The Star Trek transporter appeared in the original pilot, The Cage, as a cheaper effect (ex-universe) than having the Enterprise land. - Transporter (Star Trek)
Somewhere around one hundred years spanned the distance between the first biologically safe transporters and the launch of NCC-1701. Dr. McCoy was, perhaps reasonably, afraid—there were still problems: TOS The Enemy Within.
There were a series of staged releases for Federation transporter technology. Memory Alpha has this to say:
Production of Mark V transporters was halted in 2356. By 2371, Mark VI transporters were considered outdated. Mark VII transporters were able to transport unstable biomatter, as long as the phase transition inhibitor was adjusted. (DS9: Family Business)
Presumably, there were also Mark I, II, III and IV releases, unless some were skipped à la Windows. Also, Emory Erickson, the transporter inventor, must have had a number of pre-deployment alpha and beta versions. I know of at least two, detailed in ENT: Daedalus.
Various risks have been described, including transporter psychosis (ENT: Realm of Fear), total materialization failure for a variety of reasons (Star Trek: The Motion Picture), merging of two people during transport (Voy: Tuvix), and regression during materialization to childhood (TNG: Rascals).
These risks are described as having decreased over time.
[I]n the episode "Realm of Fear", Geordi La Forge states that there have been no more than 2 or 3 transporter accidents in the preceding 10 years. Reference is also made to the advancement of transporter technology in the same episode, where Chief O'Brien states that each individual transporter pad has four redundant scanners whereby in the event a scanner fails the other three will take over, and that he has never lost anyone having been a transporter operator for over twenty years. - Transporter (Star Trek) at Wikipedia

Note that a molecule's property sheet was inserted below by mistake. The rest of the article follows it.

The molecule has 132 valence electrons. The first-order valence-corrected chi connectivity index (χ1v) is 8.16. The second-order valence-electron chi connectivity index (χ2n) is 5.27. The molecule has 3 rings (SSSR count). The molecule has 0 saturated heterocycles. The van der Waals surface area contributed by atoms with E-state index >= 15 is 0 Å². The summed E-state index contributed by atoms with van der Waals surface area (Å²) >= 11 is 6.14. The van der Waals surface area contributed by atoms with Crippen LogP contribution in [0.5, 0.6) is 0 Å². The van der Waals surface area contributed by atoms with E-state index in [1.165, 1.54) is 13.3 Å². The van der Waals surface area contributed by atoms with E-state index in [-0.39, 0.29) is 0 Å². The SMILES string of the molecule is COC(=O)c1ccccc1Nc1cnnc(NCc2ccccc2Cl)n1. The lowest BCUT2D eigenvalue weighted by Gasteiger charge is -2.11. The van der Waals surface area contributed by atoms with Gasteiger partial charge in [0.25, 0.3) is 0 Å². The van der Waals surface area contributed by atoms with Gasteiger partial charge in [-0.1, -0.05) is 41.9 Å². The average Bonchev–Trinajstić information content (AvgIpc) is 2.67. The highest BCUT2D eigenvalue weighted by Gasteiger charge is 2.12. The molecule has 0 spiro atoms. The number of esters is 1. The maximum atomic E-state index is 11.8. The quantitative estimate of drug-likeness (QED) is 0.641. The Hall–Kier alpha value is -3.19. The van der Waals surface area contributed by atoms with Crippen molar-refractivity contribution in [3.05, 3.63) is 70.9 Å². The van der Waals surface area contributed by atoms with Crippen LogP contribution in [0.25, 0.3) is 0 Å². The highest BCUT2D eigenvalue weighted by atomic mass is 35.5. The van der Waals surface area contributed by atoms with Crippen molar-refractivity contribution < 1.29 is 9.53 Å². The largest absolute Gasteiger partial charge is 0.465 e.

But how much safer was the technology in the later (in-universe chronology) episodes than when first deployed? Is there evidence beyond what La Forge and O'Brien said anecdotally? There were enough late accidents to make me think that transporters must have been very dangerous in the beginning.
Not that this really proves anything, but extrapolating from Richard's detailed answer to this related but separate question, and adding in the accident from Star Trek: The Motion Picture, I count four known accidents from before TNG and seven from TNG on.
But it would be silly to think that transporter technology had become riskier over time, right?